Archive for August, 2009

Resolution of Respect

By Kathy NickersonAugust 26th, 2009family, mercy4 Comments

A couple of weeks ago, our good friend John died. He was in his fifties and left behind a wonderful wife and two young children. He was a pillar in our community who literally built most of our town. And we are all in mourning for him.

When I was growing up, our church had a wonderful tradition for times like this. Someone in the church was appointed to write a Resolution of Respect about the person who had died. It would be read with great solemnity before the congregation and then put into the official records of the church. Eventually it would be published in the church paper, as well.
The resolution was not a eulogy exactly. It started out with words that went something like this, “Insomuch as it has pleased our gracious Heavenly Father to call home to glory His faithful servant, John Emerson…” And it ended with something like this, “be it resolved that we will bow our knee in humble submission to His will.”
And so the resolution was mostly about those of us who stayed behind. It was about us resolving in our hearts to treasure the memory and to honor the legacy of the one who had gone on. It was about bowing our will to God’s – even when to do so broke our earthly hearts.
Be it so resolved.

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To Dance Without Losing Her Balance

By Kathy NickersonAugust 24th, 2009family3 Comments
Our granddaughter, Claire, was born three months early. Her teeny, tiny, little spirit fought hard from Day One, and she has excelled in life. Yet, she still struggles with spastic muscles in one arm and leg. This summer, she started working with a new therapist, whom I currently adore. Here is one of his stated goals for Claire’s therapy : That she will be able to dance without losing her balance.

Isn’t that our prayer for all the children in our lives? That they may be able to accomplish all the intricate steps of this life – in every stage – without losing their footing?

It isn’t always easy, of course, for our children or for the adults who love them. Granddaughter Elena started kindergarten this year on crutches. She tried to dance off the top of a bunk bed and didn’t quite nail the landing. When we visited her in Wyoming last week, her Grandpa and I worked so hard to teach her how to put the weight on her hands instead of her armpits and how to swing her good leg forward past the hot pink cast on her broken leg.

She was doing so well. Then, in the crowd of parents and fellow students suffering from first-day-of-school-excitement-and-rudeness, she was knocked off balance and fell down! It’s good I wasn’t there.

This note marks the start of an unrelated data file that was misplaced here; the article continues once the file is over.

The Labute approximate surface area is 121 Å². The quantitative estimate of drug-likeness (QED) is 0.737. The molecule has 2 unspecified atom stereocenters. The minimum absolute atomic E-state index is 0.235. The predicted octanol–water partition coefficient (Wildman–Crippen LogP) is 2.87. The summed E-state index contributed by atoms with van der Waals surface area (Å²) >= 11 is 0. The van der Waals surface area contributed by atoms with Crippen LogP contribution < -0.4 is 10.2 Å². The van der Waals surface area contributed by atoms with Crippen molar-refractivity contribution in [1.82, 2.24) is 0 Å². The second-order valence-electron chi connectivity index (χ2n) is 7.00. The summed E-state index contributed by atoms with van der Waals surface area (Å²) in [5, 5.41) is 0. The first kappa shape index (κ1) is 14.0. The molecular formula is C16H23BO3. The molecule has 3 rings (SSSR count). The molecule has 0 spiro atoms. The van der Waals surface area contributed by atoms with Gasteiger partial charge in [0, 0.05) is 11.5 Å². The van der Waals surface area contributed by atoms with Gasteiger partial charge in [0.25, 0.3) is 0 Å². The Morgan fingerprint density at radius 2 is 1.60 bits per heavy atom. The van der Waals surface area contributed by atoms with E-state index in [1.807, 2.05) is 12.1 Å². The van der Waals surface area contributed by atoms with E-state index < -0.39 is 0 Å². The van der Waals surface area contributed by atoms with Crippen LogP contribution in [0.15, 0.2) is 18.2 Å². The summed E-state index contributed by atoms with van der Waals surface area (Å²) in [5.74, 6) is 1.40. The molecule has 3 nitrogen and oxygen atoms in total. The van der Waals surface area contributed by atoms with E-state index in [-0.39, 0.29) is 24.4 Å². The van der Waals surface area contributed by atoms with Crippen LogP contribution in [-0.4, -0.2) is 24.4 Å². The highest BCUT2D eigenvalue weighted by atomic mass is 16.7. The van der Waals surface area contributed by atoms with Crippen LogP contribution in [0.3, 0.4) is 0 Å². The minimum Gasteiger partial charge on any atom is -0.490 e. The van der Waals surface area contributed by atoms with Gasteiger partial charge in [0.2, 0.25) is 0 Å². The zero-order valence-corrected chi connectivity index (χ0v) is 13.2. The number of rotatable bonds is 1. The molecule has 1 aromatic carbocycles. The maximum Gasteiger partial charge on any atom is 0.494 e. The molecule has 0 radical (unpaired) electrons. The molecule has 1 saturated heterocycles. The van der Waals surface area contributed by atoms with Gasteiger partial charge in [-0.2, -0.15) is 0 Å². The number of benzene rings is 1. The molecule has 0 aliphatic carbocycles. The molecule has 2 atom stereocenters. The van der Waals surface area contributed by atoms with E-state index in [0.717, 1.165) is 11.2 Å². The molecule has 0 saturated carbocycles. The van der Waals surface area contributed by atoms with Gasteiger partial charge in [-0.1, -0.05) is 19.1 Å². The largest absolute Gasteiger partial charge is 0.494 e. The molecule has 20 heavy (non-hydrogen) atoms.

Elena had a marvelous first day of school despite that incident. By day three, she had even mastered the playground on crutches. And Claire? Her therapist reports excellent progress toward dancing without losing her balance.
May it always be so.

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I’m on the Cover of a Magazine!!!!!

By Kathy NickersonAugust 20th, 2009Uncategorized3 Comments

[superior_scribbler_award.jpg]Not really. That is just one of our favorite lines from the movie Monsters Incorporated, and we throw it out anytime we become irrationally excited about something the rest of the world would see as a bar code over our one eye. (Okay, you have to see the movie to get it.)

I was excited, though, to discover I had won an award from Serenity’s blog. She owes me, of course. I gave birth to her. Then I encouraged, cajoled, challenged, and applauded until she became a writer who surpasses me in every aspect of the craft. A mother’s dream.

The award does come with some rules. Here they are:

1. Pass the award on to 5 most-deserving blogging friends.

2. Link to the author and blog name from whom he/she received the award.

3. Display the award and link to its explanation.

4. The receiver must visit the explanation post and add their name to the list of winners.

5. Winners must repost the rules.

Evidently, breaking the chain will not curse one with bad luck, and completing the chain will not guarantee delivery of a new Toyota in the driveway or a lifetime supply of red & green M&M’s or any of the other things I’ve seen promised in email forwards through the years. That said, my fellow bloggers are welcome to pass on the award or simply sit back and revel in the exposure of their friends. (see Monster’s Inc., again)

As some incentive, I’m posting a little picture from our weekend visit with Sully and Mike in Casper, Wyoming.

And the Winners Are:

Charity, because I love to hear what’s happening in her life and because she loves Sully so much.

Paul, because his Daily Manna challenges and inspires me.

Widney Woman, because she is so honest in her journey.

Felicity, because she blesses me with her wisdom and her worship, and she really did grow up to become one of my best friends.